Ahh… Cuba. One of the absolute best, and absolute worst places to learn Spanish.
Why it’s the best.
Almost nobody in Cuba speaks a word of English. Any why would they? It’s an island that has been living in isolation for over 50 years since America imposed the economic blockade. But this is what makes it a great place to learn Spanish. You are forced to speak Spanish, so you will learn at a rapid rate as you are constantly practising. And most of the people that travel here already speak Spanish, so can help you out if you are struggling with putting your Spanish classes into practice. It’s also the home of Salsa, and there are so many Salsa clubs around for you to choose from. You can take lessons during the day and test out your skills at night. The locals will be more than happy to take you to the best clubs in town and dance with you all night, provided of course, you pay their entry free and keep the drinks coming. It’s also like a living breathing history lesson. While you’re learning Spanish and (hopefully) Salsa, you also get a feeling of what it was like to live fifty years ago, an experience you can’t get anywhere else in the world. It also happens to be a tropical island in the Caribbean. Why wouldn’t you want to study Spanish here!
Why it’s the worst.
The same thing that makes it great also makes learning in Cuba extremely hard. I came to Cuba to study Spanish after spending three weeks studying in Guatemala, and still found it hard at the beginning. The people spoke extremely fast and used a lot of slang and my basic Spanish struggled to keep up. But by the end of my three week stay, my Spanish had improved dramatically, to a level I don’t think I would have reached had I stayed in Guatemala where I could get away with speaking English. The other down side to learning Spanish here is the Cuban Accent, and their slang and way of communicating with each other. Even other Spanish speakers, and I’m talking people whose first language is Spanish, struggle to understand the Cubans. Their accent is extremely strong, and they shorten a lot of words to the point that it’s almost unrecognisable unless you are used to it, but while everyone I met cursed the Cubans for this, I just couldn’t. Being Australian, I come from a country that is basically the Cuba of the English speaking world. We shorten everything. And I mean everything, and have our own names for things that the rest of the world doesn’t understand. If I slip back into “Australian” my friends look at me like I’m speaking Chinese, so I really can’t judge the Cubans for making Spanish their own.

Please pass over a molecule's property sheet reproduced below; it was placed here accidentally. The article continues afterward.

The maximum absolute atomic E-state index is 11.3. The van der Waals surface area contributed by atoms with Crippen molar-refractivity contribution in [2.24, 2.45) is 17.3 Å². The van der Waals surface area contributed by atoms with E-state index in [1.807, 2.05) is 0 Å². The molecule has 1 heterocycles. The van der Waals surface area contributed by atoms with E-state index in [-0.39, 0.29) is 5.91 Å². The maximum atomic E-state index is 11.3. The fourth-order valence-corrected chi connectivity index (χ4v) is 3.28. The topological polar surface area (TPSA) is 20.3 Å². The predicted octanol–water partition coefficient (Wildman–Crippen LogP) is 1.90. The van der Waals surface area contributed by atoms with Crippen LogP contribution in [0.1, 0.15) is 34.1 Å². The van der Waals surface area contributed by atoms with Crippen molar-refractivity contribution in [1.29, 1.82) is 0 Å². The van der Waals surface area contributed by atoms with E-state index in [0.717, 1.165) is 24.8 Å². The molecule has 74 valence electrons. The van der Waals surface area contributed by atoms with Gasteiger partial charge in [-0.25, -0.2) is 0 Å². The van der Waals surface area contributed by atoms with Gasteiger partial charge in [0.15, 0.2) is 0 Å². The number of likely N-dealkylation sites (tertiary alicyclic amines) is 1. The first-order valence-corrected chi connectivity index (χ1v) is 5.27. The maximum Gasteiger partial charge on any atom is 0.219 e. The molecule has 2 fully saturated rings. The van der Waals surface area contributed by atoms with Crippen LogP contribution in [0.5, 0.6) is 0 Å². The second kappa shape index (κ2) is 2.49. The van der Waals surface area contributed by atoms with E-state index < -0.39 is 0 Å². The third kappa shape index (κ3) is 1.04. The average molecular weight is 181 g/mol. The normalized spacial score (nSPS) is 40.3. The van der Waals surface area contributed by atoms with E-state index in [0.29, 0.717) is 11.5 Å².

Something to Note.
If you do want to study Spanish in Cuba, you will find it hard to get anything organised before you actually get there. Internet is a rare commodity in Cuba which means finding information about where to study online is near impossible. It’s also illegal to learn Spanish in Cuba on a tourist visa, so people don’t like to advertise what they are doing, and one of the first things that your teacher will tell you is that they are “your friend, not teacher, only friend” There are however, a few websites which allow you to pre-book, but the fee’s they charge are ten times what you should be paying, so avoid these and just wait until you get there and speak to the owner of the house you’re staying in. One quick phone call and they can set you up with anything you need, be it Spanish lessons, Salsa lessons or a house in another town.
For more information check out my article on Cuba here!